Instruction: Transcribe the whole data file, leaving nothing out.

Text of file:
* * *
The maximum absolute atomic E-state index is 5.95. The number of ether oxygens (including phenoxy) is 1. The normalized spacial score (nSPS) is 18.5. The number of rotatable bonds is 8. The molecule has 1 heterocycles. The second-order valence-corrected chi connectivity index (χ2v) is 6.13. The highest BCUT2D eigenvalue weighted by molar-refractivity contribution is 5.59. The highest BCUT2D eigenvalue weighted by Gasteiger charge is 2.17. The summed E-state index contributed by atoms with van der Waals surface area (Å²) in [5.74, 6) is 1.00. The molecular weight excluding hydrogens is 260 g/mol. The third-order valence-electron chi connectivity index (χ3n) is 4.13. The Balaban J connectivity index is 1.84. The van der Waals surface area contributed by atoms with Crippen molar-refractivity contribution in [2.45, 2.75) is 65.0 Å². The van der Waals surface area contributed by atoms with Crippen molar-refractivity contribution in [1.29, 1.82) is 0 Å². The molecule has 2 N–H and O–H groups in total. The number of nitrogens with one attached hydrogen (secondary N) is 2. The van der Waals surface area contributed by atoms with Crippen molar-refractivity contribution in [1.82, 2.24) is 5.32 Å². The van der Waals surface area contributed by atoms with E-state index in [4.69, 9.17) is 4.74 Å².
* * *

The maximum absolute atomic E-state index is 5.95. The number of ether oxygens (including phenoxy) is 1. The normalized spacial score (nSPS) is 18.5. The number of rotatable bonds is 8. The molecule has 1 heterocycles. The second-order valence-corrected chi connectivity index (χ2v) is 6.13. The highest BCUT2D eigenvalue weighted by molar-refractivity contribution is 5.59. The highest BCUT2D eigenvalue weighted by Gasteiger charge is 2.17. The summed E-state index contributed by atoms with van der Waals surface area (Å²) in [5.74, 6) is 1.00. The molecular weight excluding hydrogens is 260 g/mol. The third-order valence-electron chi connectivity index (χ3n) is 4.13. The Balaban J connectivity index is 1.84. The van der Waals surface area contributed by atoms with Crippen molar-refractivity contribution in [2.45, 2.75) is 65.0 Å². The van der Waals surface area contributed by atoms with Crippen molar-refractivity contribution in [1.29, 1.82) is 0 Å². The molecule has 2 N–H and O–H groups in total. The number of nitrogens with one attached hydrogen (secondary N) is 2. The van der Waals surface area contributed by atoms with Crippen molar-refractivity contribution in [1.82, 2.24) is 5.32 Å². The van der Waals surface area contributed by atoms with E-state index in [4.69, 9.17) is 4.74 Å².